Datos IO Consistent Orchestrated Distributed Recovery Engine (CODR) runs application listeners that monitor the semantic changes to the database. It captures the changes through publicly available APIs to talk to things like the MongoDB Oplog or Cassandra SStables. The first backup is done by specifying how far back you would like to examine the logs, typically something like two weeks. Datos IO informs us that this is consistent with how people use such databases, where it specifies very short time-lo-live (TTL) values for the data, and key/value pairs that are older than a few weeks, which the system automatically purges.

Since it is storing the changes to the database instead of trying to capture the storage holding the changes, it does not have the referential integrity issues mentioned above. Datos IO advertises this solution for enterprise use cases of operational recovery, automated refresh of test/dev, and migration and updates.

StorageSwiss Take

It’s amazing, but not the first time (nor the last), that a company would come to market with a product that doesn’t have a good way to back itself up, and yet that appears to be the case for many of these ultra-scalable non-relational databases. All native methods built into the database products have major limitations, the biggest of which is a very lengthy recovery process that could take days or even weeks for a large cluster. It’s good to see a company addressing this need with a novel data protection solution designed from the ground up especially for its needs.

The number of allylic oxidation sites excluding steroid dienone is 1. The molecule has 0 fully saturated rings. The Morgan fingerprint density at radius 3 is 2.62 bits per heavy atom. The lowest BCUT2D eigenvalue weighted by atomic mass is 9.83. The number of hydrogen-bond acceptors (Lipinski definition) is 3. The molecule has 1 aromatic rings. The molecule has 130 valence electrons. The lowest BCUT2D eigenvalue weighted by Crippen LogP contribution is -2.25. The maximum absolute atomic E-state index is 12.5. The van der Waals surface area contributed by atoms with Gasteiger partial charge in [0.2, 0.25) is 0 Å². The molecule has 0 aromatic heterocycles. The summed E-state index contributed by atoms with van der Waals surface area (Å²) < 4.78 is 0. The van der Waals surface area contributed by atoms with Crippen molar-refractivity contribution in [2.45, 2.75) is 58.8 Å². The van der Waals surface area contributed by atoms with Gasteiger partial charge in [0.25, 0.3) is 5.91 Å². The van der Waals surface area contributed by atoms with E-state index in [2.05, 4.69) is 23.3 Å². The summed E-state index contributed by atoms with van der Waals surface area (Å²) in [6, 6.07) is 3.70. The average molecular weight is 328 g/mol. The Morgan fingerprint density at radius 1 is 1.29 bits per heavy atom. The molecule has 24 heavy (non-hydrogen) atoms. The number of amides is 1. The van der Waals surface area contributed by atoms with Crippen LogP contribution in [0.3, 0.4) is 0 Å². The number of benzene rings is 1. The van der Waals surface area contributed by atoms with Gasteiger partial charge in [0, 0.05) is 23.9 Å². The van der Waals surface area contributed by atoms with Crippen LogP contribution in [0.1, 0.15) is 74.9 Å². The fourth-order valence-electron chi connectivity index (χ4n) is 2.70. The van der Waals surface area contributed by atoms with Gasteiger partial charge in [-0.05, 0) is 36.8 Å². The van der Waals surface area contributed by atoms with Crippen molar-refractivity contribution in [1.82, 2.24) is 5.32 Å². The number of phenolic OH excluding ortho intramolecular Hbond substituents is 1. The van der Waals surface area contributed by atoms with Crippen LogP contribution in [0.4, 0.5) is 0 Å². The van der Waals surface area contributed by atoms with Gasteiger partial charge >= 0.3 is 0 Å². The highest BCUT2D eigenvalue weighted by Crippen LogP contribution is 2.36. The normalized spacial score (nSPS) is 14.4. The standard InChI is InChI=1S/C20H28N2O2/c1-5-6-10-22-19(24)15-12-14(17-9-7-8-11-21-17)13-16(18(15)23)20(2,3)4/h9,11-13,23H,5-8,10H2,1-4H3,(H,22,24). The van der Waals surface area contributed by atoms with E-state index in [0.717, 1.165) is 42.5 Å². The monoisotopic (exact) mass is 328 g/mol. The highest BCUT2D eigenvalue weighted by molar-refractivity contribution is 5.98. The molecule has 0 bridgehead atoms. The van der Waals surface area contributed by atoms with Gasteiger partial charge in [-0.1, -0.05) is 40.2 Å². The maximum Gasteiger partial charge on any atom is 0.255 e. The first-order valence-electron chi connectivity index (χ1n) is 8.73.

Datos IO RecoverX addresses the scale, referential integrity, recovery speed, and storage cost issues of the built-in options. We look forward to seeing them expand from their initial Cassandra and MongoDB offerings to other applications such as Apache HDFS, Apache Hive, BigTable, DocumentDB, Apache HBASE, and Amazon DynamoDB. While Datos IO has yet to announce when it will release support for these extended platforms, they are all listed as the products Datos IO hopes to add as soon as it can.

Sponsored by Datos IO

W. Curtis Preston (aka Mr. Backup) is an expert in backup & recovery systems; a space he has been working in since 1993. He has written three books on the subject, Backup & Recovery, Using SANs and NAS, and Unix Backup & Recovery. Mr. Preston is a writer and has spoken at hundreds of seminars and conferences around the world. Preston’s mission is to arm today’s IT managers with truly unbiased information about today’s storage industry and its products.